Professional Therapies

Depending on the severity of your symptoms, you may consider working with a psychiatrist to see if medications can offer relief. Early in your journey of reducing stress and anxiety, you must be able to learn new skills. If your symptoms are overwhelming, they will interfere with your learning ability. Medication can help you become stable enough to move forward.

Anxiety and stress trigger unhealthy thoughts and feelings, which may lead to unhealthy behaviors. Licensed mental health professionals or therapists can teach you how to change negative thinking so you can achieve positive outcomes. 

They use behavioral therapies, including:

  • Cognitive-behavioral therapy (CBT)
  • Dialectical-behavioral therapy (DBT)
  • Motivational enhancement therapy (MET)
  • Psychodynamic therapy
  • Trauma therapies
    • Trauma resilience model
    • Trauma-focused CBT
    • Eye movement desensitization and reprocessing (EMDR)
    • Post-induction therapy for childhood trauma (PIT)

Get More Exercise

If you are feeling too tired to exercise, you likely have stressors. While your first thought may be to sit down and relax in your spare time, exercising will improve your symptoms. If you spend thirty minutes daily engaging in an activity that elevates your heart rate, you will notice positive changes in your physical and mental health.

During exercise, chemicals in the brain that reduce pain and boost mood are released, making you feel good.

Reduce Social Media Time

Several studies show social media can be beneficial if done in moderation. Those who spend long periods on social media platforms aggravate mental health symptoms more than those who limit their time online.

Factors associated with higher stress and anxiety and social media include the following:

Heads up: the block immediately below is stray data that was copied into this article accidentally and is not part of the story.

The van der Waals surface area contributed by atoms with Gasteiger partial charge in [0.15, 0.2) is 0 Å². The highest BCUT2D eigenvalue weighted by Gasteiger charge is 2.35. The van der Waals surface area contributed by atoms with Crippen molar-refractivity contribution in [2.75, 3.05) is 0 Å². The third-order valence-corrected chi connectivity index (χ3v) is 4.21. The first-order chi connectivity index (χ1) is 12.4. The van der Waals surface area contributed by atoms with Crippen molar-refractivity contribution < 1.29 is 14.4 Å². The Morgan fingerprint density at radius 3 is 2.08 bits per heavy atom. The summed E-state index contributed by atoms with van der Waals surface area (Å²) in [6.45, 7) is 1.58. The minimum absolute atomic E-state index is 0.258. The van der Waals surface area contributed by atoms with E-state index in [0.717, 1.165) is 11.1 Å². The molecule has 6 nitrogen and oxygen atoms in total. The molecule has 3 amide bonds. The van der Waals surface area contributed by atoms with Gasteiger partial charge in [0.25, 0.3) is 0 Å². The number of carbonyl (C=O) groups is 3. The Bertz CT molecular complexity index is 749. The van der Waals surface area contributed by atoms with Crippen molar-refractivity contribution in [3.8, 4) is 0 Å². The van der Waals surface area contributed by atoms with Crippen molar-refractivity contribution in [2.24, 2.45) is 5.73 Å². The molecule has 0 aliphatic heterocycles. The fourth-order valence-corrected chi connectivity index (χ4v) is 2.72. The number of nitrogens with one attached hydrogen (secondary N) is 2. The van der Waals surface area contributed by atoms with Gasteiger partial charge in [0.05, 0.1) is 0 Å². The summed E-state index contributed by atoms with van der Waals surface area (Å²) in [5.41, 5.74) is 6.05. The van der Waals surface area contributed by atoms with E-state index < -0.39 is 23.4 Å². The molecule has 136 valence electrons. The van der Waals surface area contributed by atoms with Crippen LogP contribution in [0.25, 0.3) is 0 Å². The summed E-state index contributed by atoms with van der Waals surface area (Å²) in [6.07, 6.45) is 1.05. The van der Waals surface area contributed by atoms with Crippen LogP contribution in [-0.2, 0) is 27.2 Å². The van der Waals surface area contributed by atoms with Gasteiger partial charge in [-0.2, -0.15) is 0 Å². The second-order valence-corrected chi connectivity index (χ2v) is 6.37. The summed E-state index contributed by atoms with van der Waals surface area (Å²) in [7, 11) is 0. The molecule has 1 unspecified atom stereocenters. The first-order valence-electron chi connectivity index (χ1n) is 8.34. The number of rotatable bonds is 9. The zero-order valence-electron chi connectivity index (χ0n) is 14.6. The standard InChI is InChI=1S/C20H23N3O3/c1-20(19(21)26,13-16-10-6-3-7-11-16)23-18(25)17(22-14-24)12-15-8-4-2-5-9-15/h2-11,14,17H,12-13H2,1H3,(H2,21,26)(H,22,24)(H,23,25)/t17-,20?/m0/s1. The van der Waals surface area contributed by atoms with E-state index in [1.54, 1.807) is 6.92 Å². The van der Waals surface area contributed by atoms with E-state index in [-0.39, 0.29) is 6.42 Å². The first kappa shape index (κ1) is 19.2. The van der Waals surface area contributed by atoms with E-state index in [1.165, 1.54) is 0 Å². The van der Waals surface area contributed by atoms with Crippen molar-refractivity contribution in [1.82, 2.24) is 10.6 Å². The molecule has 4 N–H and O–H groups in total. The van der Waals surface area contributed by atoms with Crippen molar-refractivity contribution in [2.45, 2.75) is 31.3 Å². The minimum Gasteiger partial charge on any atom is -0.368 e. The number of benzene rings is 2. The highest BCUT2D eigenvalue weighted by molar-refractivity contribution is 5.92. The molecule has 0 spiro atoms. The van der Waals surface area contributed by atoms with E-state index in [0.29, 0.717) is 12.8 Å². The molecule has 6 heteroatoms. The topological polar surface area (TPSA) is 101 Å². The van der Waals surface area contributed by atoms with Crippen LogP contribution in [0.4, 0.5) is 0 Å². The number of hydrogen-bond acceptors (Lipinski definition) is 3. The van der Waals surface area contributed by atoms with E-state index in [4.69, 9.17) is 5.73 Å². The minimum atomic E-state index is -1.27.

• Being worried about how many likes or followers you have
  • Allowing anybody to see your page other than close friends and family
  • Following pages that spread a negative message
  • Being easily distracted by clickbait can lead down a destructive path
  • Fearing you will miss out on something important
  • Allowing or engaging in cyber-bullying
  • Feeling jealous of other posts
  • Feeling pressure to keep up with others

If you experience any of the above, talk to your therapist about reducing time on social media.

Take Care of Yourself

The term “self-care” is popular right now and for good reasons. You cannot be great at work, home, school, or socially without meeting your mental and physical needs. Self-care includes participating in activities to improve or maintain good health.

Examples of self-care techniques include taking a yoga class, getting a massage, taking long baths, learning a new hobby, going on an adventure, spending time with friends.

The idea is to make yourself a priority. Doing so will automatically reduce stress and anxiety. Work with your therapist to create a list of mindful activities you can start immediately.

If you don’t already have a mental health team to guide you, call the Mental Health Center. We can connect you with the right providers.